This point is true even of the last few presidential and even vice-presidential candidates in the Republican Party. John McCain lost his race and continued his legacy in shaping the Senate, including stopping the repeal of ACA. Mitt Romney is in the Senate and is currently the only Senator to vote to impeach his party’s president. It’s an open question over whether Romney has any real political power, though. Both McCain and Romney families are involved in politics at a national level at various capacities. Sarah Palin, for all the talk about how she sunk the McCain ticket, was for a time one of the biggest proponents of the Tea Party, helping raise money, speaking at events, and touring the country to build support.
The 2020 election finds the Republican Party with a slogan of Make America Great Again or Keep America Great, but without a unifying ideology that explains what is great or needs conserving. Various ideologies are fighting over pole position to define that question, and Trump’s win or loss will impact those groups. It likely won’t impact the degree to which Trump has an impact himself. In a way, Trump represents the perfect distillation of the modern Republican Party, he doesn’t have a governing ideology, and neither does the party. A convention without a party platform is the perfect distillation of that point. And if you’re one of these factions vying for future power, no platform is the best news of all. That means the future is truly up for grabs.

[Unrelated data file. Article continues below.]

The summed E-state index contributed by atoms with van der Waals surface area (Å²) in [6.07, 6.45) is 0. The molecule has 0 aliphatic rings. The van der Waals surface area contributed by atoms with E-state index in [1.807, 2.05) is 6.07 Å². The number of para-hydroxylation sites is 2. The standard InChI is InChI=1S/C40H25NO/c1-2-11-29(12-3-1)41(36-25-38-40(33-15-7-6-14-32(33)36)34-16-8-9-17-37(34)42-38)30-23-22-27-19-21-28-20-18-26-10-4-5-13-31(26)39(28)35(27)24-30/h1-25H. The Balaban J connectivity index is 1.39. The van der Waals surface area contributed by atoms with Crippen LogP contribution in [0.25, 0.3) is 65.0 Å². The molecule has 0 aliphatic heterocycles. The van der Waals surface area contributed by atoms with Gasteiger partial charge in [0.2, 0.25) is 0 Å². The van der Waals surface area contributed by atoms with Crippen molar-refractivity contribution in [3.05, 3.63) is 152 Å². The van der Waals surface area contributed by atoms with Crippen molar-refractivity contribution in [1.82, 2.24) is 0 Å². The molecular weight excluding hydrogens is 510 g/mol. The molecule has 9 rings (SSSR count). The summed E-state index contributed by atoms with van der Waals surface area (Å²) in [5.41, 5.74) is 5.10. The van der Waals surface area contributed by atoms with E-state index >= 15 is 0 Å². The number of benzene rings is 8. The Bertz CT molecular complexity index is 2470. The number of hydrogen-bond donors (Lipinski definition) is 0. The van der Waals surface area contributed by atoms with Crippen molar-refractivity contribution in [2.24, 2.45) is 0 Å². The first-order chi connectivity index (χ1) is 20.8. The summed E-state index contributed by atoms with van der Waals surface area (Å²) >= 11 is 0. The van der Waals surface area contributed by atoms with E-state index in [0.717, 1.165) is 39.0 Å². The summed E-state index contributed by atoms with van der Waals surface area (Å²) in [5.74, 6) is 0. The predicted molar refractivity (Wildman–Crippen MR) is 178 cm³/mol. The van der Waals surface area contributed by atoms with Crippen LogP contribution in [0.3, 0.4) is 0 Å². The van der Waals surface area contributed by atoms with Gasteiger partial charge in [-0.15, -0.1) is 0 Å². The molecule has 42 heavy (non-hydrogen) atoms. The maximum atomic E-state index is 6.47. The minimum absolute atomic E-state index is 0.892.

The other thing that’s going to happen: Biden will struggle to have an effective Presidency. It’s instructive that he’s signing all these executive orders. That’s a sign from the White House that they don’t believe they’ll get many or any legislative victories, and they’re not planning on it. COVID-19 relief will happen, as will some budget deals. But otherwise, it’s all up to executive orders.
Biden won’t fulfill many or any of his campaign promises. That’s going to impact his popularity and support, which was never strong. Biden was a compromise candidate. But his mouth cut a lot of checks he’s not going to be able to cash in the coming years.
I’m going to end with this point. There’s an “is/ought” problem in all this discourse surrounding Trump. Trump ought to be punished for what happened on January 6. Is he going to be pushed? Unlikely. That day was a disgrace. But it doesn’t appear Trump will face any consequences. That’s the reality of this. Long term, that’s not a good thing because it tells future politicians they can attack the American political system with impunity if they lose.
That’s a bad precedence to set. Unfortunately, we’re going to encounter that bridge again later on. Politics is cyclical, and the things one party does can reverberate back on them with the other side doing the same thing. If a Democrat took Trump’s actions, many right-leaning people would have called for impeachment too.
Links of the week
U.S. Airstrikes in Syria Target Iran-Backed Militias That Rocketed American Troops in Iraq: President Biden ordered retaliatory strikes against the militias whose attacks in Erbil this month killed one civilian contractor and wounded a U.S. service member. – NYT
Sasse Blasts Becerra: ‘Hell of a Lot More Dangerous Than Tanden’ – National Review
The Activists Who Embrace Nuclear Power – The New Yorker
Hunter Biden was living with his brother Beau’s widow Hallie while sending raunchy texts and FaceTiming in the shower with her married SISTER as they declared their love and she called him her ‘prince’ – The Daily Mail
Twitter Thread(s) of the week
Satire of the week
Biden Clarifies That Stimulus Checks Are ‘Just An Idea’ – Babylon Bee
Google Translate Adds Biden Option – Babylon Bee
Thanks for reading!